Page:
The rest of this article is only available to active members of Questia

Sign up now for a free, 1-day trial and receive full access to:

  • Questia's entire collection
  • Automatic bibliography creation
  • More helpful research tools like notes, citations, and highlights
  • Ad-free environment

Already a member? Log in now.

Notes for this article

Add a new note
If you are trying to select text to create highlights or citations, remember that you must now click or tap on the first word, and then click or tap on the last word.
One moment ...
Project items

Items saved from this article

This article has been saved
Highlights (0)
Some of your highlights are legacy items.

Highlights saved before July 30, 2012 will not be displayed on their respective source pages.

You can easily re-create the highlights by opening the book page or article, selecting the text, and clicking “Highlight.”

Citations (0)
Some of your citations are legacy items.

Any citation created before July 30, 2012 will labeled as a “Cited page.” New citations will be saved as cited passages, pages or articles.

We also added the ability to view new citations from your projects or the book or article where you created them.

Notes (0)
Bookmarks (0)

You have no saved items from this article

Project items include:
  • Saved book/article
  • Highlights
  • Quotes/citations
  • Notes
  • Bookmarks
Notes
Cite this article

Cited article

Style
Citations are available only to our active members.
Sign up now to cite pages or passages in MLA, APA and Chicago citation styles.

(Einhorn, 1992, p. 25)

(Einhorn 25)

1

1. Lois J. Einhorn, Abraham Lincoln, the Orator: Penetrating the Lincoln Legend (Westport, CT: Greenwood Press, 1992), 25, http://www.questia.com/read/27419298.

Cited article

A Federalist's Dilemma: Three Cases before the U.S. Supreme Court Pose a Conflict for Some Who Usually Back States' Rights
Settings

Settings

Typeface
Text size Smaller Larger
Search within

Search within this article

Look up

Look up a word

  • Dictionary
  • Thesaurus
Please submit a word or phrase above.
Print this page

Print this page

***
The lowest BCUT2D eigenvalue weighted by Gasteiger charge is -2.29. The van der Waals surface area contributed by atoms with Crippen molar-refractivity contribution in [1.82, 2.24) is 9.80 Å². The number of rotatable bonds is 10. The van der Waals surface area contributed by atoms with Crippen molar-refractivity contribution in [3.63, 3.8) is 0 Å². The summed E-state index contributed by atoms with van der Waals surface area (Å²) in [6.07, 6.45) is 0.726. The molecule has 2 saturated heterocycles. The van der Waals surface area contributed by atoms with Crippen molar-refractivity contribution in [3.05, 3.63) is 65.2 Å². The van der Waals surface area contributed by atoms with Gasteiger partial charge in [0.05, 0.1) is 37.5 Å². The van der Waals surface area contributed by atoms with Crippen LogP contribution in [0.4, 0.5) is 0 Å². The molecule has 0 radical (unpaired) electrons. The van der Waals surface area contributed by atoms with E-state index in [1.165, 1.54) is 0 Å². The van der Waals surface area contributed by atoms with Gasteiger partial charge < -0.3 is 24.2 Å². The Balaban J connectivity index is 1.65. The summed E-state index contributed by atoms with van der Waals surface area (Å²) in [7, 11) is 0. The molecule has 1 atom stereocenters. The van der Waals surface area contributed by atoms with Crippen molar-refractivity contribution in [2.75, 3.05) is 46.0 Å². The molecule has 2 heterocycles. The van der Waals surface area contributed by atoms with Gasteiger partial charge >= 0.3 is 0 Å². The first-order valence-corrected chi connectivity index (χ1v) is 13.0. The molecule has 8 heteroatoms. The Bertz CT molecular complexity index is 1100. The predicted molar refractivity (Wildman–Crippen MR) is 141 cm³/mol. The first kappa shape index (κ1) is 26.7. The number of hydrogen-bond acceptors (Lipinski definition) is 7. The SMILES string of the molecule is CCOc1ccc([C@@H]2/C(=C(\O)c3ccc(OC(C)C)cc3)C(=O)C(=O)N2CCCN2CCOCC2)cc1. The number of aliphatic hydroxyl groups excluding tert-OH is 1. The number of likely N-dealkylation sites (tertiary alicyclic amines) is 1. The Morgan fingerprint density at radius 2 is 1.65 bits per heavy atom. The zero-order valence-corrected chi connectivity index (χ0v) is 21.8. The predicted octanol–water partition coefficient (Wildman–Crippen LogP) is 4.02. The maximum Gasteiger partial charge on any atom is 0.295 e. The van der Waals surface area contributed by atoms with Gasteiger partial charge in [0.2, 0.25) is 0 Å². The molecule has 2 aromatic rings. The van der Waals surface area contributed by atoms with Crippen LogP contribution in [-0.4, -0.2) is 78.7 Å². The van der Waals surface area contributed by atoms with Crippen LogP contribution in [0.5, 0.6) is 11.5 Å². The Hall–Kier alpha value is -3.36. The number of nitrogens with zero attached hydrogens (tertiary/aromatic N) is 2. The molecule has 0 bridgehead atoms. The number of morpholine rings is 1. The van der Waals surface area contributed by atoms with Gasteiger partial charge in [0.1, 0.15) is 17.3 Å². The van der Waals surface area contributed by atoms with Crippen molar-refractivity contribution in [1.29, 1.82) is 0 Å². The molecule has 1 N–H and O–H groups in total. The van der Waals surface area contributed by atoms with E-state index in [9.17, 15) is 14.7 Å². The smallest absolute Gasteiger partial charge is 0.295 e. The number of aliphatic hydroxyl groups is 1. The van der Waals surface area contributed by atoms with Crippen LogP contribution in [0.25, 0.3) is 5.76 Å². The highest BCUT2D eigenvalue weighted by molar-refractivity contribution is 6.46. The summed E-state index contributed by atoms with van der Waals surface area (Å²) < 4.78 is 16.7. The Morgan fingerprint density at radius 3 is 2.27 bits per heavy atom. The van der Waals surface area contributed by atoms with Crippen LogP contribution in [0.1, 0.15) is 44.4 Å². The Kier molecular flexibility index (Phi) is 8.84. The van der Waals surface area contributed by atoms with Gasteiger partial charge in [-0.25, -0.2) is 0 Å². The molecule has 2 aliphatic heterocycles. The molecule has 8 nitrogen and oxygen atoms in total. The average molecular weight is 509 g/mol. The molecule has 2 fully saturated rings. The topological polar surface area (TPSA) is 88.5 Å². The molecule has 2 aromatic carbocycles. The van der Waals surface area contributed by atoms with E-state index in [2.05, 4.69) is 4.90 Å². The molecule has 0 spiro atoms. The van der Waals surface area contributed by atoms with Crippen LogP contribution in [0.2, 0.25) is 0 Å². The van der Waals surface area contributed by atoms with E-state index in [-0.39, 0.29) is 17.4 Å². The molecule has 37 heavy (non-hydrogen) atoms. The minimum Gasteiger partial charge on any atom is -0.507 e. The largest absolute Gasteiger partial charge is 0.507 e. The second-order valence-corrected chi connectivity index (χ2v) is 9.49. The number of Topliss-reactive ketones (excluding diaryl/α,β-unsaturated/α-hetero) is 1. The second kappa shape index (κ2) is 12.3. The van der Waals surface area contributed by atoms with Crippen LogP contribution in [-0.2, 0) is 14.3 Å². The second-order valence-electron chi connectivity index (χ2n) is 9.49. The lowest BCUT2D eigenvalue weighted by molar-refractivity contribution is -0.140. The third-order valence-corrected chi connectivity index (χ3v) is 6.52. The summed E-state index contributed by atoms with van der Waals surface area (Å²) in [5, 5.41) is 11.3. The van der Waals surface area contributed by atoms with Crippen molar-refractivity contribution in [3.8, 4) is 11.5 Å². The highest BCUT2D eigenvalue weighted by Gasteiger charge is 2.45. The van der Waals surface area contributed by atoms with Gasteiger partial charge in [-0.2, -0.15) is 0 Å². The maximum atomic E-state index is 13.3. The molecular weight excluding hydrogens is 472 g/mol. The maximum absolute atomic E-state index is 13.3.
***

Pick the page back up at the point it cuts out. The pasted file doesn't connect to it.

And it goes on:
Why can't I print more than one page at a time?

While we understand printed pages are helpful to our users, this limitation is necessary to help protect our publishers' copyrighted material and prevent its unlawful distribution. We are sorry for any inconvenience.
Full screen

matching results for page

Cited passage

Style
Citations are available only to our active members.
Sign up now to cite pages or passages in MLA, APA and Chicago citation styles.

"Portraying himself as an honest, ordinary person helped Lincoln identify with his audiences." (Einhorn, 1992, p. 25).

"Portraying himself as an honest, ordinary person helped Lincoln identify with his audiences." (Einhorn 25)

"Portraying himself as an honest, ordinary person helped Lincoln identify with his audiences."1

1. Lois J. Einhorn, Abraham Lincoln, the Orator: Penetrating the Lincoln Legend (Westport, CT: Greenwood Press, 1992), 25, http://www.questia.com/read/27419298.

Cited passage

Welcome to the new Questia Reader

The Questia Reader has been updated to provide you with an even better online reading experience.  It is now 100% Responsive, which means you can read our books and articles on any sized device you wish.  All of your favorite tools like notes, highlights, and citations are still here, but the way you select text has been updated to be easier to use, especially on touchscreen devices.  Here's how:

1. Click or tap the first word you want to select.
2. Click or tap the last word you want to select.

OK, got it!

Thanks for trying Questia!

Please continue trying out our research tools, but please note, full functionality is available only to our active members.

Your work will be lost once you leave this Web page.

For full access in an ad-free environment, sign up now for a FREE, 1-day trial.

Already a member? Log in now.